IR35: working examples of how the regime works

In this article, tax lecturer and expert Tim Palmer shares his advice for dealing with IR35.

IR35 rules governing off-payroll workers and disguised remuneration will soon be coming to the private sector. But the scheme itself is not new. It was introduced to the public sector on 6 April 2017.

From 1 April, private sector employers will need to understand how the scheme operates and will require good advice.

Here’s an explainer of how it will work, looking situations from the public sector.

IR35: are you ready?

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IR35 changed within the public sector from 6/4/2017. Suddenly, the NHS, the Police, the fire brigade and universities (amongst others) in the public sector, were having to decide whether or not to deduct PAYE and NIC from a personal service company’s (or partnership’s) fees.

Fred is a human rights specialist. He regularly supplies his services to the police via his personal service company, Fred Ltd.

The police has to decide… if he didn’t have his company i.e. he worked directly as an individual for the police, would he be a employee?

To avoid IR35, Fred would have to prove, without the protection of his company, he would be self-employed with regard to his engagement with the police.

After careful consideration, the police decide that if they engaged him directly (without his company), he would be an employee.

The four main factors that the police took into account were

1. Control

There must be no control or absolutely minimal control over him by the police, which was the case.

2. No mutuality of obligations

There must be no ongoing and regular obligation for the police to have to give Fred work and Fred also must have no obligation to accept it.

To be self-employed you must be able to show that you can turn work down!

HMRC conveniently try to ignore mutuality of obligations. Indeed it was not featured whatsoever on the first version of CEST. This is unfair!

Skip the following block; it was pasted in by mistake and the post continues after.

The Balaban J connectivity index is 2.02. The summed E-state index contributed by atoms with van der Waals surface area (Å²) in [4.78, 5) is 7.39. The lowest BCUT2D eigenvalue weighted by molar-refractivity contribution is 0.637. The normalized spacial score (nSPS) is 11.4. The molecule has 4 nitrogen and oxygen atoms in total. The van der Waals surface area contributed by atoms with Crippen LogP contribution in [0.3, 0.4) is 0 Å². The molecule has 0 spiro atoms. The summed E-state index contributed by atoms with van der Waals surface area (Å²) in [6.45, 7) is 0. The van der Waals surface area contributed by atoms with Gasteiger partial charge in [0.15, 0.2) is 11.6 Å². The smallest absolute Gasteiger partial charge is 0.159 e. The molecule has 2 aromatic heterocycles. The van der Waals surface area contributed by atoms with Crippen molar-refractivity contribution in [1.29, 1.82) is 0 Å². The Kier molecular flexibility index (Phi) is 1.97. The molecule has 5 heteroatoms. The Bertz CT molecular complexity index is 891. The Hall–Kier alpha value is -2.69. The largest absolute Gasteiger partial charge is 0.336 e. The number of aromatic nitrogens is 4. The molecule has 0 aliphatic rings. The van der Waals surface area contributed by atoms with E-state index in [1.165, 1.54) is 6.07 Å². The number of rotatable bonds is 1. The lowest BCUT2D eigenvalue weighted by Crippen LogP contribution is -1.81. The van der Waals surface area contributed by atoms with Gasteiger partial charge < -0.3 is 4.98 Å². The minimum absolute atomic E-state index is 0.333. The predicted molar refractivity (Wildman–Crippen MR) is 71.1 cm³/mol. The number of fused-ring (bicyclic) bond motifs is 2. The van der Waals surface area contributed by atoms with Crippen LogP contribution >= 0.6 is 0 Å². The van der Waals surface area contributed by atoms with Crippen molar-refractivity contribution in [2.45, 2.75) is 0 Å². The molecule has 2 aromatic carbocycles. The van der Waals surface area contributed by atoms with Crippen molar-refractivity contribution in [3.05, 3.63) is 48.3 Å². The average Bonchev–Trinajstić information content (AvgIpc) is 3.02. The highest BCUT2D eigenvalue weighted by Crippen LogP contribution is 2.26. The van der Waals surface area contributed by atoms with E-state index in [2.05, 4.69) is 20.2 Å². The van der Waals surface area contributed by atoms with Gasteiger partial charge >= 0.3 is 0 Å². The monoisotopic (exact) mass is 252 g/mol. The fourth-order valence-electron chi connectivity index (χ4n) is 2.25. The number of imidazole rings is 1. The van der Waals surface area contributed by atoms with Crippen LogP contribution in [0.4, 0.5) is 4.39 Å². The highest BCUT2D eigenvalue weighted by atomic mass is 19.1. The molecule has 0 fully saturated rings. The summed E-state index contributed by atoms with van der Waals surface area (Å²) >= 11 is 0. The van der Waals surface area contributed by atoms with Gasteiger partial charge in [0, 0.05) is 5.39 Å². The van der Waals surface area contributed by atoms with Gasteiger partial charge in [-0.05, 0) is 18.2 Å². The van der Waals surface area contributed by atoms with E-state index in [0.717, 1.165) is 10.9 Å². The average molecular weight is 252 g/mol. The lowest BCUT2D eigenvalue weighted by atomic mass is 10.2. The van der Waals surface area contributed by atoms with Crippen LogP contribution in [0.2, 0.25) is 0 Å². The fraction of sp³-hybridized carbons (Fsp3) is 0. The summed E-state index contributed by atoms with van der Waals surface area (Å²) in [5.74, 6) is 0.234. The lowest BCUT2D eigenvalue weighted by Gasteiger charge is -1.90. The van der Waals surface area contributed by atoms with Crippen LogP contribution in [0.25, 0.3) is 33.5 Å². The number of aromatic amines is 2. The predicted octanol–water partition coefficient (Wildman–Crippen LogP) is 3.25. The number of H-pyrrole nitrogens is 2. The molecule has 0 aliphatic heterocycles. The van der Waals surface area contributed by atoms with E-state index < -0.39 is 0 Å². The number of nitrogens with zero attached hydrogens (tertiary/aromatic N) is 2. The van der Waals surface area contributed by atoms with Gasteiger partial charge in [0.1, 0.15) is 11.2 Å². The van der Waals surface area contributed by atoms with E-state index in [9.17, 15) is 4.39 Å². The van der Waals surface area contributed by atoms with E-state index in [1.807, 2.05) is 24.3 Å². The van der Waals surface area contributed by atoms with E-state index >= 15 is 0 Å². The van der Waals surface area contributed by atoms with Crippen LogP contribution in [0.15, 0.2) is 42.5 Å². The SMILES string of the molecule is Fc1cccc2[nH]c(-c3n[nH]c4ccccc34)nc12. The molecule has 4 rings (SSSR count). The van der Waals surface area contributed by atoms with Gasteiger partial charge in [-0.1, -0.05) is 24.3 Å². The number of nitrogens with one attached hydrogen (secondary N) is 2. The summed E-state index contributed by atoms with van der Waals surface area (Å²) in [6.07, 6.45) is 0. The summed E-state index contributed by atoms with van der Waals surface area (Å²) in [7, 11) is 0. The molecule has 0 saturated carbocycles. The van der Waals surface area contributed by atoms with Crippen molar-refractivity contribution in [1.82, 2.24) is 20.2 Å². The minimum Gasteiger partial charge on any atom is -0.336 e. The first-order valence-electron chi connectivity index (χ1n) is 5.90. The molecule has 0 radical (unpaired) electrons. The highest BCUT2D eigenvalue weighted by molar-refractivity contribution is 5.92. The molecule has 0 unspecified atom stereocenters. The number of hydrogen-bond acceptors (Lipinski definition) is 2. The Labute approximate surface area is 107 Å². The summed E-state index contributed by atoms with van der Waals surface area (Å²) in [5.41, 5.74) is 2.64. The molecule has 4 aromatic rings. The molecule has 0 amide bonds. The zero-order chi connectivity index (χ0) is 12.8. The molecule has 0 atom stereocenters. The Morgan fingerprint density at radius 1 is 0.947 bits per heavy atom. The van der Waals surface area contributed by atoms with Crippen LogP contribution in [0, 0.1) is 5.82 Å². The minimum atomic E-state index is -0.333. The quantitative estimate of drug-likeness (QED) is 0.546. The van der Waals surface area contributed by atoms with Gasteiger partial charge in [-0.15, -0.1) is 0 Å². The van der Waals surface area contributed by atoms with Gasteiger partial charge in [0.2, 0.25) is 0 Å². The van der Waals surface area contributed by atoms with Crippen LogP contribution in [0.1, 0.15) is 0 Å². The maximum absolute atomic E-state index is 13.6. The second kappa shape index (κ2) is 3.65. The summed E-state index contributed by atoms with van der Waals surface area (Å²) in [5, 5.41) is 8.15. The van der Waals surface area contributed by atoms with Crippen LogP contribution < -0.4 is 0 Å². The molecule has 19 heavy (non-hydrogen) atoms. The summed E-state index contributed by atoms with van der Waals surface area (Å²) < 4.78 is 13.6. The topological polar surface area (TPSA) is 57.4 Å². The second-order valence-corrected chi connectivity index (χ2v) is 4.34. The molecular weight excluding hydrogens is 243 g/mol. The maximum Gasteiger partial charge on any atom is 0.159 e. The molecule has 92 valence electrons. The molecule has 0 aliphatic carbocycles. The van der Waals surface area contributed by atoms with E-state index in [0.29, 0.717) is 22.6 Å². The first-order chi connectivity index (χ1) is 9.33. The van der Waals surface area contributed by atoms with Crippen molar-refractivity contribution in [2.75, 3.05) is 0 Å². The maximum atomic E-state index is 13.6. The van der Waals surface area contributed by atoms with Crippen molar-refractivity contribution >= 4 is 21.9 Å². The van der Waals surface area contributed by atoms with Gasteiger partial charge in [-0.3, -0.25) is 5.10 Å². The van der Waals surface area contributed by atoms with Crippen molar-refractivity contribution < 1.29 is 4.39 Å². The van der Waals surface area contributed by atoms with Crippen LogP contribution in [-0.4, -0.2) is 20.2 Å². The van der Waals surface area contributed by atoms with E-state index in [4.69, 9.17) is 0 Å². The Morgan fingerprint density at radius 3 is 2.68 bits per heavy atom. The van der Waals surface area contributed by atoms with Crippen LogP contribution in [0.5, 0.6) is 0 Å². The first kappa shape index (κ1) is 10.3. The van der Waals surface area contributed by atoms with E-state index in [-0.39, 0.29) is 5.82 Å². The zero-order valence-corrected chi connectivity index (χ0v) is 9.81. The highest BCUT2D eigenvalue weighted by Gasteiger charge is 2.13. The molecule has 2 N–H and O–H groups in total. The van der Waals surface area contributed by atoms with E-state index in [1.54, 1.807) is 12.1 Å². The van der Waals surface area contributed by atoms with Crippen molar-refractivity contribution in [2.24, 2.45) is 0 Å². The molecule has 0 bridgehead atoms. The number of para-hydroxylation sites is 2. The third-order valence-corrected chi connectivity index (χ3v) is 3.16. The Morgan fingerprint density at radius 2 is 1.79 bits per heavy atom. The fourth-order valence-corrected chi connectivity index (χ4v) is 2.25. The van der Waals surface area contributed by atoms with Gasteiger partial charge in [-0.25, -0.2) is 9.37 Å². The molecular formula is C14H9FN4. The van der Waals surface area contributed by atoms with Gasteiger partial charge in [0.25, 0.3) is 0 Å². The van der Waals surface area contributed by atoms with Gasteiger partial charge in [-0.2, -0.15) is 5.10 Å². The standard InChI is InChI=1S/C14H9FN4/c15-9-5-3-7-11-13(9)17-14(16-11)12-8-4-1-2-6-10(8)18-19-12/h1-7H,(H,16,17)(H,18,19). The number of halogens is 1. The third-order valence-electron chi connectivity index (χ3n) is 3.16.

The judges in court do not ignore mutuality of obligations! It has regularly been an important and deciding factor in many cases over the years both in the past and more recently!

To be self-employed, you must win both of these first two i.e. no or minimal control and no mutuality of obligations.

3. Substitute

Has Fred got the right to provide a substitute for himself to provide the service to the police?

The key question here is, who has control. Does Fred have the right to approve, choose and engage the substitute Alan?

Or is the the responsibility shared or the right of the police?

4. Insurance

Does Fred Ltd pay the relevant insurance i.e. professional indemnity insurance?

This is an important factor, but HMRC will try and dismiss this! They should not! Employees themselves will not pay this type of insurance!

The Consequences

Say Fred Ltd bills the police £20,000.

The police would have to put this £20,000 fee through their payroll as if they were employing Fred. They have to deduct PAYE and NIC Class 1. The police would also have to pay 13.8% employer’s NIC on the fees.

The net fee, after PAYE and NIC would be paid to Fred Ltd. Fred would then have to extract this net fee from his company as either tax free salary or dividend. A complex and time consuming exercise!

The Private Sector

The ‘public sector’ IR35 rules effectively come into the private sector from 6/4/2020.

If the private sector engager is medium sized or large, they are responsible for the decision: ‘Is the engagement caught to IR35?’

A medium or large sized engager is one who meets two or more out of the following three tests:

  1. Turnover more than £10.2 million
  2. Assets more than £5.1 million
  3. More than 50 employees

This engager will deduct PAYE and NIC in a similar fashion to the police in the example above.

There are a lot of other factors to consider such as the role of agencies, appeal procedures, the corporation tax position etc., etc.

Tim will cover the remaining areas in detail, with the aid of practical case studies on his AAT half day course on 21st February 2020.

Further reading on IR35:

Tim Palmer is one of the UK’s most prolific and popular tax lecturers.

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